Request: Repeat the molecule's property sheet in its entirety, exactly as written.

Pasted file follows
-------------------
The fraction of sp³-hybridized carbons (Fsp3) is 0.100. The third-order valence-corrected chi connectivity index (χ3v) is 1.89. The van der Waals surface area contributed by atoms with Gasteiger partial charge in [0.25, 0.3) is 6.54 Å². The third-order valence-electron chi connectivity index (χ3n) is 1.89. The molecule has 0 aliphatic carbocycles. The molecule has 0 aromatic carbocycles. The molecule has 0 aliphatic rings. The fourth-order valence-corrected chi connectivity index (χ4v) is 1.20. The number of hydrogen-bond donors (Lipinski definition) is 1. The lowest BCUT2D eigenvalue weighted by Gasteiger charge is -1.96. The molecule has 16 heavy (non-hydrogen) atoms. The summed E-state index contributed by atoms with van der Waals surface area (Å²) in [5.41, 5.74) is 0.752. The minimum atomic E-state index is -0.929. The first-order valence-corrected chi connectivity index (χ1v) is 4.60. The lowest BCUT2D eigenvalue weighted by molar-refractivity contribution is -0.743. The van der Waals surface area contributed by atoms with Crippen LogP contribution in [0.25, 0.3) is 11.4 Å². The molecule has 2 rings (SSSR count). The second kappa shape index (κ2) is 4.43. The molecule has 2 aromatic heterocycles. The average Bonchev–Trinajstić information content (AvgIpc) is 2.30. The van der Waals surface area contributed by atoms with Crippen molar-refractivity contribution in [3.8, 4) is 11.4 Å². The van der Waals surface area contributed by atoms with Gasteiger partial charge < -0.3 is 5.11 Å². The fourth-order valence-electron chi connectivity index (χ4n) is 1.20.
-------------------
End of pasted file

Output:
The fraction of sp³-hybridized carbons (Fsp3) is 0.100. The third-order valence-corrected chi connectivity index (χ3v) is 1.89. The van der Waals surface area contributed by atoms with Gasteiger partial charge in [0.25, 0.3) is 6.54 Å². The third-order valence-electron chi connectivity index (χ3n) is 1.89. The molecule has 0 aliphatic carbocycles. The molecule has 0 aromatic carbocycles. The molecule has 0 aliphatic rings. The fourth-order valence-corrected chi connectivity index (χ4v) is 1.20. The number of hydrogen-bond donors (Lipinski definition) is 1. The lowest BCUT2D eigenvalue weighted by Gasteiger charge is -1.96. The molecule has 16 heavy (non-hydrogen) atoms. The summed E-state index contributed by atoms with van der Waals surface area (Å²) in [5.41, 5.74) is 0.752. The minimum atomic E-state index is -0.929. The first-order valence-corrected chi connectivity index (χ1v) is 4.60. The lowest BCUT2D eigenvalue weighted by molar-refractivity contribution is -0.743. The van der Waals surface area contributed by atoms with Crippen LogP contribution in [0.25, 0.3) is 11.4 Å². The molecule has 2 rings (SSSR count). The second kappa shape index (κ2) is 4.43. The molecule has 2 aromatic heterocycles. The average Bonchev–Trinajstić information content (AvgIpc) is 2.30. The van der Waals surface area contributed by atoms with Crippen molar-refractivity contribution in [3.8, 4) is 11.4 Å². The van der Waals surface area contributed by atoms with Gasteiger partial charge < -0.3 is 5.11 Å². The fourth-order valence-electron chi connectivity index (χ4n) is 1.20.